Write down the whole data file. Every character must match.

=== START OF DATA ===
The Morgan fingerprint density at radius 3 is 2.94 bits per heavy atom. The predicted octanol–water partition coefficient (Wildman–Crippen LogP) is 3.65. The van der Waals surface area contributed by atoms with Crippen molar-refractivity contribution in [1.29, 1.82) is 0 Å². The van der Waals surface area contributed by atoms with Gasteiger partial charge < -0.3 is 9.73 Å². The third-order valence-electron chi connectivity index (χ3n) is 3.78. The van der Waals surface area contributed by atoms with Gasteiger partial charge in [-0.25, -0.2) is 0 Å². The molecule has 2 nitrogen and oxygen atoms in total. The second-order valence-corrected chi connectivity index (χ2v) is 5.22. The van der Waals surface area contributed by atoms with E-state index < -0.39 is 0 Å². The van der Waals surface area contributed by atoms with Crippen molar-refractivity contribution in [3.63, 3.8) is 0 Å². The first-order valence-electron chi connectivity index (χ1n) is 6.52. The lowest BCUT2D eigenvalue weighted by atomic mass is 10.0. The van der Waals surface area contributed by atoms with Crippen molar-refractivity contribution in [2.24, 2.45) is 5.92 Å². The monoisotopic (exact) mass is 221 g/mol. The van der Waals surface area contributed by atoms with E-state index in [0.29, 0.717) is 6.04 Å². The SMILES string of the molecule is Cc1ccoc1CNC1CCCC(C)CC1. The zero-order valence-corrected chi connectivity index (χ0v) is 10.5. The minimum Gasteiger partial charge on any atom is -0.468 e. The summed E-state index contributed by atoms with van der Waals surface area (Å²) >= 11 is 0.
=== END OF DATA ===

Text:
The Morgan fingerprint density at radius 3 is 2.94 bits per heavy atom. The predicted octanol–water partition coefficient (Wildman–Crippen LogP) is 3.65. The van der Waals surface area contributed by atoms with Crippen molar-refractivity contribution in [1.29, 1.82) is 0 Å². The van der Waals surface area contributed by atoms with Gasteiger partial charge < -0.3 is 9.73 Å². The third-order valence-electron chi connectivity index (χ3n) is 3.78. The van der Waals surface area contributed by atoms with Gasteiger partial charge in [-0.25, -0.2) is 0 Å². The molecule has 2 nitrogen and oxygen atoms in total. The second-order valence-corrected chi connectivity index (χ2v) is 5.22. The van der Waals surface area contributed by atoms with E-state index < -0.39 is 0 Å². The van der Waals surface area contributed by atoms with Crippen molar-refractivity contribution in [3.63, 3.8) is 0 Å². The first-order valence-electron chi connectivity index (χ1n) is 6.52. The lowest BCUT2D eigenvalue weighted by atomic mass is 10.0. The van der Waals surface area contributed by atoms with Crippen molar-refractivity contribution in [2.24, 2.45) is 5.92 Å². The monoisotopic (exact) mass is 221 g/mol. The van der Waals surface area contributed by atoms with E-state index in [0.29, 0.717) is 6.04 Å². The SMILES string of the molecule is Cc1ccoc1CNC1CCCC(C)CC1. The zero-order valence-corrected chi connectivity index (χ0v) is 10.5. The minimum Gasteiger partial charge on any atom is -0.468 e. The summed E-state index contributed by atoms with van der Waals surface area (Å²) >= 11 is 0.